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Chicago? And more weeds

  • Subject: [cg] Chicago? And more weeds
  • From: Don Boekelheide dboekelheide@yahoo.com
  • Date: Mon, 28 Jul 2003 13:00:24 -0700 (PDT)

Hi, all,

First, some Chicago questions, including ones I should
have asked long ago.

How many community gardens (as represented by this
list) make compost within the garden? Do individual
gardeners do it, or is it a group effort? And,
separate issue, how many use local compost, either
purchased or donated? Is it like a 'truckload' every
couple years, or what?

Second, do any composting questions or compost issues
stand out in your community gardens? How many have a
problem with rats in the compost?

Last, anyone on this list going to the ACGA conference
in Chicago is invited to come by the Charlotte display
(Cultivating Common Ground) and say hi. I look forward
to putting faces with messages.

Now, about weeds:

Jeneva recommends Joseph A. Cocannouer's 1950 classic,
_Weeds, Guardians of the Soil_. So do I, it is a
_great_ book.

>A Kenyan in one of the community gardens that I
co-ordinate is very fond of rough pigweed, which he
grows for the edible root.<

Just had a similar experience, when a couple of
Mexican gardeners spotted a pigweed growing along a
garden path. "Calalou" said one - and by golly he was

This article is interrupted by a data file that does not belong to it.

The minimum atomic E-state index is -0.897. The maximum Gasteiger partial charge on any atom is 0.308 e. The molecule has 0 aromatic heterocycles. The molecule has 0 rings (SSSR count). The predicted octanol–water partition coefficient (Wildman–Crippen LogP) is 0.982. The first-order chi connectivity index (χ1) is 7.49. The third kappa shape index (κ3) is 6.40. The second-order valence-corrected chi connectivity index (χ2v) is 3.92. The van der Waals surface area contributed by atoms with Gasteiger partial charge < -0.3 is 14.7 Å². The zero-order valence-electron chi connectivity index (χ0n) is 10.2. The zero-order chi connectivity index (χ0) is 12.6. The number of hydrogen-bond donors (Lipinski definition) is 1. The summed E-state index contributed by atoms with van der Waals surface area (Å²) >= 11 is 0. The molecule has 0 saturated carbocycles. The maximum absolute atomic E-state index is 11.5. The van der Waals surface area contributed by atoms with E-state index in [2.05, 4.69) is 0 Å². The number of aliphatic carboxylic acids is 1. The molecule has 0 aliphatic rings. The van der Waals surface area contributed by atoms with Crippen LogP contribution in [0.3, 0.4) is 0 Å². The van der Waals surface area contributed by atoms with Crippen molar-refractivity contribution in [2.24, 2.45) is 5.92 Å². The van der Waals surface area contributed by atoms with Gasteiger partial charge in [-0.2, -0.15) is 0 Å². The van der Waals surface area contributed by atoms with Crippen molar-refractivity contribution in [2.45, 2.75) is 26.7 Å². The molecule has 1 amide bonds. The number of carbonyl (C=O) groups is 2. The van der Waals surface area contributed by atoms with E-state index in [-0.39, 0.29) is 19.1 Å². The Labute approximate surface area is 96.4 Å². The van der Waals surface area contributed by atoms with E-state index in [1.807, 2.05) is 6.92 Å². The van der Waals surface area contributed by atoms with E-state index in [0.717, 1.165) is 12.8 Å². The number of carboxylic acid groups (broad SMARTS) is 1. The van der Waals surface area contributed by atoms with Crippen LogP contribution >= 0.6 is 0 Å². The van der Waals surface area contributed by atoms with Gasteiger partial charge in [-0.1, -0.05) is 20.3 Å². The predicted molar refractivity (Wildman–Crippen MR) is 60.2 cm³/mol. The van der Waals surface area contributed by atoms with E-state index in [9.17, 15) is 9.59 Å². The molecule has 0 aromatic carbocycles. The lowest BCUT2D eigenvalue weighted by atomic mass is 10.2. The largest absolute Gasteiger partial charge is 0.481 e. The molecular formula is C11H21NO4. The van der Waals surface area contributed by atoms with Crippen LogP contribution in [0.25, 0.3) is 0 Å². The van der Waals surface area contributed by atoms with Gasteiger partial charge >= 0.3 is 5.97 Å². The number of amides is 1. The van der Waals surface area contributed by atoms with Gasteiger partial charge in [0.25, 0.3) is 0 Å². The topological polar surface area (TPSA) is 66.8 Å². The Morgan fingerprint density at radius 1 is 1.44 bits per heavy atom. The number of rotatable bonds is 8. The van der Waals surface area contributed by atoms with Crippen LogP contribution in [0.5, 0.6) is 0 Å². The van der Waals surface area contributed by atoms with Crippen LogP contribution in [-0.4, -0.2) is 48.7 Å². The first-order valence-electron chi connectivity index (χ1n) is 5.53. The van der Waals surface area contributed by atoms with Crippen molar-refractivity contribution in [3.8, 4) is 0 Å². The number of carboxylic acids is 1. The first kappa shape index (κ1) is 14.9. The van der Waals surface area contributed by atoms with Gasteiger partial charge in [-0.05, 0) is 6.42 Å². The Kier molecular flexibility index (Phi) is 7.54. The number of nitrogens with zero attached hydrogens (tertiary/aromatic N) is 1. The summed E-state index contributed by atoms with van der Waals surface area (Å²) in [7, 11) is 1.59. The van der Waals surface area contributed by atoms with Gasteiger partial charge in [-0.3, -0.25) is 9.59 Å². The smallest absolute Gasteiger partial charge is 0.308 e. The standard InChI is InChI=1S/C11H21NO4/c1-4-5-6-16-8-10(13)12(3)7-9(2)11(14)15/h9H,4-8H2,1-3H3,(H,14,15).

right, it was Amaranthus spinosus, aka 'calalou', a
popular warm weather 'spinach' in tropical areas. So,
in this case the 'weed' was food.

On the other hand, Sharon, I'd be very careful about
Polygonum perfoliatum, aka 'devil's tail' and
'tearthumb'. It has spread to seven states so far,
mostly in the mid-Atlantic states plus Oregon. It's a
nasty little vine when it takes over. As the intensity
of action against invasive exotics increases, I think
we'll see aggressive steps to control such species,
something that's already happening in North Carolina
(whatever the ecological issues, and like it or not,
I'm afraid 'stopping exotic plants' plays to American
nativism). Meaning our gardens might get sprayed if we
don't know how to identify, control and keep out the
worst invasive exotic weeds. Meanwhile, there are some
great traditional and native dye plants out there that
are much better behaved (and you don't need gloves to
handle 'em).

Don Boekelheide
Charlotte, NC

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